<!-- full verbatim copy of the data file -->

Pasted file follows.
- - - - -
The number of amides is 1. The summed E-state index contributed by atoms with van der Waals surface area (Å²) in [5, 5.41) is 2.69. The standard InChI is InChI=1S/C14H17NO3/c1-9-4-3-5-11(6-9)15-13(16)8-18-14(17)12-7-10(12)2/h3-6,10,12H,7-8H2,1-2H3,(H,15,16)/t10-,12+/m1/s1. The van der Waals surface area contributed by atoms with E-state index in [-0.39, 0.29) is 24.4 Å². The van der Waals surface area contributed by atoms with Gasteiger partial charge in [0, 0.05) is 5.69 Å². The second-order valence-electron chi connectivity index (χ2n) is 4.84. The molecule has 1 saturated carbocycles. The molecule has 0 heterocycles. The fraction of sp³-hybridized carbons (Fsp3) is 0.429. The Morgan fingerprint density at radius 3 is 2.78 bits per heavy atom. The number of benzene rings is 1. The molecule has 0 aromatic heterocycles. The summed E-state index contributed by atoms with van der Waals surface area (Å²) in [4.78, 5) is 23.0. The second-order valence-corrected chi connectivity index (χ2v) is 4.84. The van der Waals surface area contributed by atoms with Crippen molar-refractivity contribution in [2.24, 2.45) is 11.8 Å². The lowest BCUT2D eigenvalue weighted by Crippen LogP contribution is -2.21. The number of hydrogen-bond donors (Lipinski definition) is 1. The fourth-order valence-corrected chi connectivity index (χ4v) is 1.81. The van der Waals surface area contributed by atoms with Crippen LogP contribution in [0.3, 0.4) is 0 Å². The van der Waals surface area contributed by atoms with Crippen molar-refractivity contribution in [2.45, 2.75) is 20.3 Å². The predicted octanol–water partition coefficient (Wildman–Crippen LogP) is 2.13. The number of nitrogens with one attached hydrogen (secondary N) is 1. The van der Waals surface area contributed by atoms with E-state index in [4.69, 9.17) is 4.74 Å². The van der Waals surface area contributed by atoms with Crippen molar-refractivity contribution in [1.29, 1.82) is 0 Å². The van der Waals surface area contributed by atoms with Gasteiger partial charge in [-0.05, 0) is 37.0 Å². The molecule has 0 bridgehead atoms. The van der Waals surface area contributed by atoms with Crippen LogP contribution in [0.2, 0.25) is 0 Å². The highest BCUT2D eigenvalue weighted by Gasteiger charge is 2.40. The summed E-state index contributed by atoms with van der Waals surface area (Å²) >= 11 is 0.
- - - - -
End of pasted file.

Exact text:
The number of amides is 1. The summed E-state index contributed by atoms with van der Waals surface area (Å²) in [5, 5.41) is 2.69. The standard InChI is InChI=1S/C14H17NO3/c1-9-4-3-5-11(6-9)15-13(16)8-18-14(17)12-7-10(12)2/h3-6,10,12H,7-8H2,1-2H3,(H,15,16)/t10-,12+/m1/s1. The van der Waals surface area contributed by atoms with E-state index in [-0.39, 0.29) is 24.4 Å². The van der Waals surface area contributed by atoms with Gasteiger partial charge in [0, 0.05) is 5.69 Å². The second-order valence-electron chi connectivity index (χ2n) is 4.84. The molecule has 1 saturated carbocycles. The molecule has 0 heterocycles. The fraction of sp³-hybridized carbons (Fsp3) is 0.429. The Morgan fingerprint density at radius 3 is 2.78 bits per heavy atom. The number of benzene rings is 1. The molecule has 0 aromatic heterocycles. The summed E-state index contributed by atoms with van der Waals surface area (Å²) in [4.78, 5) is 23.0. The second-order valence-corrected chi connectivity index (χ2v) is 4.84. The van der Waals surface area contributed by atoms with Crippen molar-refractivity contribution in [2.24, 2.45) is 11.8 Å². The lowest BCUT2D eigenvalue weighted by Crippen LogP contribution is -2.21. The number of hydrogen-bond donors (Lipinski definition) is 1. The fourth-order valence-corrected chi connectivity index (χ4v) is 1.81. The van der Waals surface area contributed by atoms with Crippen LogP contribution in [0.3, 0.4) is 0 Å². The van der Waals surface area contributed by atoms with Crippen molar-refractivity contribution in [2.45, 2.75) is 20.3 Å². The predicted octanol–water partition coefficient (Wildman–Crippen LogP) is 2.13. The number of nitrogens with one attached hydrogen (secondary N) is 1. The van der Waals surface area contributed by atoms with E-state index in [4.69, 9.17) is 4.74 Å². The van der Waals surface area contributed by atoms with Crippen molar-refractivity contribution in [1.29, 1.82) is 0 Å². The van der Waals surface area contributed by atoms with Gasteiger partial charge in [-0.05, 0) is 37.0 Å². The molecule has 0 bridgehead atoms. The van der Waals surface area contributed by atoms with Crippen LogP contribution in [0.2, 0.25) is 0 Å². The highest BCUT2D eigenvalue weighted by Gasteiger charge is 2.40. The summed E-state index contributed by atoms with van der Waals surface area (Å²) >= 11 is 0.